|Original title: Come Back, Little Sheba|
|Rating: (4 / 5)|
|Director: Daniel Mann|
|Duration: 99 min.|
Come Back, Little Sheba
It’s been quite a while since Sheba left, isn’t it? I’m sure she’ll come back soon. Come Back, Little Sheba is a heart wrenching story about loneliness. Sheba, a dog, went missing and isn’t ever coming back. Yet the dog’s owner Lola (Shirley Booth) keeps telling herself it’ll be OK, and Sheba will be back any time now. That’d be something. But Sheba isn’t just the missing dog. It is also symbolic for the joys of life, youth, beauty and all those other have beens that are never coming back. What are you left with, being a lonely unambitious house wife in the early 50’s, when your husband is out drinking?
Lola is addicted to the radio as today’s house wives are addicted to Candy Crush or Farmville. A long time ago, she married Doc (Burt Lancaster). Not out of love, but because he got her pregnant and he was doing the right thing. Unfortunately the baby was never born. It seems like unconsciously Lola is blaming herself for Doc’s miserable mediocre life. Doc’s way to deal with things was to get drunk. However, in present time he hasn’t touched a drop in almost a year, and he is doing good work for AA. Then a young and pretty college girl, Marie, shows up at their doorstep. She is interested in renting the room Doc and Lola have up for rent.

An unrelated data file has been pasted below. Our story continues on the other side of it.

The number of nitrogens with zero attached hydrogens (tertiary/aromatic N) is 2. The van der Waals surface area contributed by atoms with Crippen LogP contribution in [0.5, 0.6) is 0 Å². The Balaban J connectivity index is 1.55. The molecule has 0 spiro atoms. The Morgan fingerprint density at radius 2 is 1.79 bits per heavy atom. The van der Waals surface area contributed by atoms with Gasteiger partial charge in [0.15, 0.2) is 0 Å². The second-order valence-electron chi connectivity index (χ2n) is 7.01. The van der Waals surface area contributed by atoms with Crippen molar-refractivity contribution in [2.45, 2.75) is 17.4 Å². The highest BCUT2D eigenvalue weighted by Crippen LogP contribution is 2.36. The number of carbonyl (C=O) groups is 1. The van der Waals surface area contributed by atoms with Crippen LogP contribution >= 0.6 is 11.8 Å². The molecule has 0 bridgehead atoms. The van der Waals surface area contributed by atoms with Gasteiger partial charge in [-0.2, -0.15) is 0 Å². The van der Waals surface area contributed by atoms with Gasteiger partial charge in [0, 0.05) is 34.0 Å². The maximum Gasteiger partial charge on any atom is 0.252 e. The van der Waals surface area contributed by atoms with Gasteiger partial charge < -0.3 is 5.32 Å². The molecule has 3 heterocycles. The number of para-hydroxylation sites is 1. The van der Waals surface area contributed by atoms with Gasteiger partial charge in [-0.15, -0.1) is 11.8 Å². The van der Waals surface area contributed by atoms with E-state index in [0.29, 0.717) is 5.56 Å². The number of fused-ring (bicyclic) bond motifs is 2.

Her youth and vitality cause Lola to put in a little more effort. But poor Doc is having a much more difficult time dealing with how Marie reminds him of when he was her age and what happened with Lola and him. We get to see what Lola went through when Doc was drinking, and it isn’t pretty. I don’t think I can put into words how well both Lancaster and especially Booth played their roles. Booth deservedly won an Oscar for her performance, and Lancaster showed that he could do much more than play wild adventurers or Crimson Pirates. In fact, it’s been several months now since I’ve seen Come Back, Little Sheba, and I still find myself thinking about it occasionally.
This film needs to be seen for its story, but even more so for its acting, especially Booth’s. She just gets it all right and it feels so real. First, she’s that annoying person always buzzing around your head when you really just want her to go away. But slowly you start to realise that she is just that sad and lonely. Everywhere I keep reading that this film does really well at depicting alcoholism problems within a marriage. While I don’t know about that, I can say I have rarely seen acting this good. Even by today’s standards, this film would’ve been much better than almost anything I can think of. The film does have its downsides. It is not easy to watch to, and I guess it’s a bit dull at times, especially if you prefer films with a bit more action or a complex plot with many twists and turns. Come Back, Little Sheba is none of that. It is simple, pure and honest.